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A surge in the number of military coups that have brought down democratic governments across Africa can be traced to China’s rising regional and global influence, according to regional experts, who also blame successive U.S. administrations for failing to develop a more coherent strategy for investing in and bolstering democracy on the continent.
Seven coups and coup attempts over the past two years — the highest rate in more than four decades — have put power-thirsty military cliques in control of such resource-rich nations as Chad, Mali, Sudan, Burkina Faso and Guinea, while unsuccessful coups occurred in Guinea-Bissau and Niger.

Analysts point to a range of root causes, including ethnic and sectarian divisions in several of the countries at play, as well as corruption and mismanagement by civilian governments and weak or corrupted civil institutions in countries where democracies had been struggling to gain a foothold.

However, there is also the less-publicized China-Russia factor. A push for influence and profits from the two authoritarian governments has directly boosted anti-democratic forces in a number of vulnerable African countries.

“China has created a permission structure for coup plotters in Africa because plotters know Russia and China will work together to stop any sanctions the United Nations Security Council might try to impose on the plotter as punishment for carrying out a coup,” said  Joseph Sany, who heads the Africa Center at the United States Institute of Peace.

“China and Russia have veto power on the Security Council, so in this way they have helped to create a climate of impunity and therefore an opening for any potential coup plotters who may be out there in these African countries,” Mr. Sany told The Washington Times in an interview.

While the extent to which such dynamics may or may not be motivating coup plotters to act, there is little question that both China and Russia have used their veto power to shield and curry favor with regimes that have swept to power via a coup over the past two years.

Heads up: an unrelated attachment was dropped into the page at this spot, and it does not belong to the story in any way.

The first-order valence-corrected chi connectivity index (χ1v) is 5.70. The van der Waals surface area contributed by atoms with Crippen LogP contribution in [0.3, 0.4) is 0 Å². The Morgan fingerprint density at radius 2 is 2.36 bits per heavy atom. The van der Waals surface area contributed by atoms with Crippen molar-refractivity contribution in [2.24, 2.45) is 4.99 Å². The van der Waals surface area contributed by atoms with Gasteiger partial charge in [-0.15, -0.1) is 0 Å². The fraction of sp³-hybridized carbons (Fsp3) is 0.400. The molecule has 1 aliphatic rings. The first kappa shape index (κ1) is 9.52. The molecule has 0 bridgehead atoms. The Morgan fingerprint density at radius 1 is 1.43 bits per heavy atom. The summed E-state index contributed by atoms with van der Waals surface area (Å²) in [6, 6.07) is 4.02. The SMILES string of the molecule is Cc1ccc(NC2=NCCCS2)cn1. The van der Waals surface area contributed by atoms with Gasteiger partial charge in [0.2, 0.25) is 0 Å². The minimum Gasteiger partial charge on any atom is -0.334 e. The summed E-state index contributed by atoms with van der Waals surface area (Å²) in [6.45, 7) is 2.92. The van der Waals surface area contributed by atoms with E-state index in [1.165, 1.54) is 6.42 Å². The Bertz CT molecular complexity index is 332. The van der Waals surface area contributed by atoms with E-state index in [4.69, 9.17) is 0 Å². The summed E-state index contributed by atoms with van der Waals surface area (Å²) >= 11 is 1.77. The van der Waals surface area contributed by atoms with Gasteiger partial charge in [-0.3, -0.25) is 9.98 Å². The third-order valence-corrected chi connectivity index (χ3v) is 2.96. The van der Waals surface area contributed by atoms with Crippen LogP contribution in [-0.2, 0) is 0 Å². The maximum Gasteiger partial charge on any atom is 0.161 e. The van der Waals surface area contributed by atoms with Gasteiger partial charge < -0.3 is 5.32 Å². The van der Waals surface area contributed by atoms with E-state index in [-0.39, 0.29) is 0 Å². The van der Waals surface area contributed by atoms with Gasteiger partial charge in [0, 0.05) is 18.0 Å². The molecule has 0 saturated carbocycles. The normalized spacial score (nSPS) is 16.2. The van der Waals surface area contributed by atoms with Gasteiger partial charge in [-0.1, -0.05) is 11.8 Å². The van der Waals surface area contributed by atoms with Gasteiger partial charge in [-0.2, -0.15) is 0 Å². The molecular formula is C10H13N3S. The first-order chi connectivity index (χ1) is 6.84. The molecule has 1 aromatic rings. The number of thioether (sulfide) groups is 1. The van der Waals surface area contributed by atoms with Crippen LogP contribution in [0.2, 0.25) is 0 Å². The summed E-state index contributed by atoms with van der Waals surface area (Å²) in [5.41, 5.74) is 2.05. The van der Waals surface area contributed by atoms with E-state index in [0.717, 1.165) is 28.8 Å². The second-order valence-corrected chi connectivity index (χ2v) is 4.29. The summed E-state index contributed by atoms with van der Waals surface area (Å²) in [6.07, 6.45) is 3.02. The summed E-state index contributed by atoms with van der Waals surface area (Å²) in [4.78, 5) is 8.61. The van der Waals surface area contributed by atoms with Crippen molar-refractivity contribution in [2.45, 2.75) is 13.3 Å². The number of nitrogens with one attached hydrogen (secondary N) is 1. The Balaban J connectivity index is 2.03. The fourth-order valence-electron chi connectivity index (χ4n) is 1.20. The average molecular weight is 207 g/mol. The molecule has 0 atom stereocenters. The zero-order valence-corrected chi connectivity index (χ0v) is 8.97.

One of the more prominent examples has involved the military junta that seized power two nearly years ago in Mali. In late 2021, Beijing and Moscow blocked proposed U.N. sanctions against the junta, after its leaders had failed to follow through on a vow to hold elections and return Mali to civilian rule.

But it is not clear that China and Russia stand to benefit from perpetuating the chaotic military government now in control of the former French colony, home to untapped gold, uranium and copper reserves but which has been split by militant and Islamic extremist insurgencies during recent decades.

Coups like the one in Mali in 2020, — the country’s second seizure of power in a decade — rarely bring about the kind of stability necessary for such resources to be tapped in a way that might generate economic stability, analysts say.

“In many cases…coups further undermine stability because military leaders who stage them often fail to enact meaningful reforms, either due to their lack of experience governing or from a desire to maintain power once they have seized it,” William A. Taylor, who wrote the 2018 book “Contemporary Security Issues in Africa,” said in an email.